Regular verbs are easy to remember in the past tense because you only need to add -ed, drop the y and add -ied, or double the consonant and add - ed, but irregular verbs require some practice and memorization. Here are some common irregular verbs in the present and past tense:
What is rhubarb? Most Japanese people have probably never heard of it, let alone seen it. Rhubarb is a vegetable with thick red stalks and big green leaves. Unlike most other vegetables, you won't see rhubarb tossed into a salad, stir fried, or added to a soup. It is most often used in dessert recipes and has a sour taste, which is almost always sweetened with sugar.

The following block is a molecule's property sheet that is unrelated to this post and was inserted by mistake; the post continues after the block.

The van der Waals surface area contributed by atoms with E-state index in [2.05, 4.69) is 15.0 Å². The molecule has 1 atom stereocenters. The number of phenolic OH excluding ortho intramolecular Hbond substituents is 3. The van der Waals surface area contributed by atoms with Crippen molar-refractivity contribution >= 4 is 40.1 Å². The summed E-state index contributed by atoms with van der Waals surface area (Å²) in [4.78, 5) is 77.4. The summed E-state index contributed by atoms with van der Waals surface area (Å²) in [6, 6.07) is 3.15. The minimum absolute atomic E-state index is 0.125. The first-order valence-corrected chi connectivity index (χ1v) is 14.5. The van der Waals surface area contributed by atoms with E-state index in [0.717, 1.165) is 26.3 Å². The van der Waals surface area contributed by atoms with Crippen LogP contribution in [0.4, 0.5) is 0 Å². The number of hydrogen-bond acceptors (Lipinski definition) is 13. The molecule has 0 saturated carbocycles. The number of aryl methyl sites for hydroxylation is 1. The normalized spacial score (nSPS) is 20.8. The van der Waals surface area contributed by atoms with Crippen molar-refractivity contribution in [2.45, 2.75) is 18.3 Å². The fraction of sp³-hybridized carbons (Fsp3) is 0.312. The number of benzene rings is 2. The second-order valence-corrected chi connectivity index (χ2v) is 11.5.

A little and a few are quantifiers that mean "some".
Little and few have negative meanings. We use them to mean "not as much as we wished for or expected"
- A little and A few with a noun -
We use a little with uncountable nouns and a few with plural countable nouns
- I try to save a little money every month. - some, a small amount
- I want to spend a few days in Hokkaido this summer.
- Little and few with a noun -
We use little with uncountable nouns. We use few with plural countable nouns.
- I have very little money to spend on eating out.
- There are few cities in Japan that have public rubbish cans.
I hope this helps you all out!